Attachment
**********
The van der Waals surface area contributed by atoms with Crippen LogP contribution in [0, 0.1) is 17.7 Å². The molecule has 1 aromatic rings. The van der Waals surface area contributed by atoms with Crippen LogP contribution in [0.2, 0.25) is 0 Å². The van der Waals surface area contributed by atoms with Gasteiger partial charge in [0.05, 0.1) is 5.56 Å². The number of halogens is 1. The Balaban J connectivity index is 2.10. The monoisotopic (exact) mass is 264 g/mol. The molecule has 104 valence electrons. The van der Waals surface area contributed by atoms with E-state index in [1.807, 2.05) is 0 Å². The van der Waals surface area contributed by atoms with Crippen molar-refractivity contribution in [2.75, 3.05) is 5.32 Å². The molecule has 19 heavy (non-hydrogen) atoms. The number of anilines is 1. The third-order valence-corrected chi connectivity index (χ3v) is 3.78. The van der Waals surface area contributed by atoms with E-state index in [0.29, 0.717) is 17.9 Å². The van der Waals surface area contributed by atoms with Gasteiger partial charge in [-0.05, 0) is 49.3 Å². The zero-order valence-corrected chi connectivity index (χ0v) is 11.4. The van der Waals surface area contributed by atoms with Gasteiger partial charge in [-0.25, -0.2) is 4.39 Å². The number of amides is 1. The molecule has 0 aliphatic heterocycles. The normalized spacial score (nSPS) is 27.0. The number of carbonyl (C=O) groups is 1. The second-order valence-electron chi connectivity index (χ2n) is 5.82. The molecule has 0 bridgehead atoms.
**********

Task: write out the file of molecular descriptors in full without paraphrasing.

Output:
The van der Waals surface area contributed by atoms with Crippen LogP contribution in [0, 0.1) is 17.7 Å². The molecule has 1 aromatic rings. The van der Waals surface area contributed by atoms with Crippen LogP contribution in [0.2, 0.25) is 0 Å². The van der Waals surface area contributed by atoms with Gasteiger partial charge in [0.05, 0.1) is 5.56 Å². The number of halogens is 1. The Balaban J connectivity index is 2.10. The monoisotopic (exact) mass is 264 g/mol. The molecule has 104 valence electrons. The van der Waals surface area contributed by atoms with E-state index in [1.807, 2.05) is 0 Å². The van der Waals surface area contributed by atoms with Crippen molar-refractivity contribution in [2.75, 3.05) is 5.32 Å². The molecule has 19 heavy (non-hydrogen) atoms. The number of anilines is 1. The third-order valence-corrected chi connectivity index (χ3v) is 3.78. The van der Waals surface area contributed by atoms with E-state index in [0.29, 0.717) is 17.9 Å². The van der Waals surface area contributed by atoms with Gasteiger partial charge in [-0.05, 0) is 49.3 Å². The zero-order valence-corrected chi connectivity index (χ0v) is 11.4. The van der Waals surface area contributed by atoms with Gasteiger partial charge in [-0.25, -0.2) is 4.39 Å². The number of amides is 1. The molecule has 0 aliphatic heterocycles. The normalized spacial score (nSPS) is 27.0. The number of carbonyl (C=O) groups is 1. The second-order valence-electron chi connectivity index (χ2n) is 5.82. The molecule has 0 bridgehead atoms.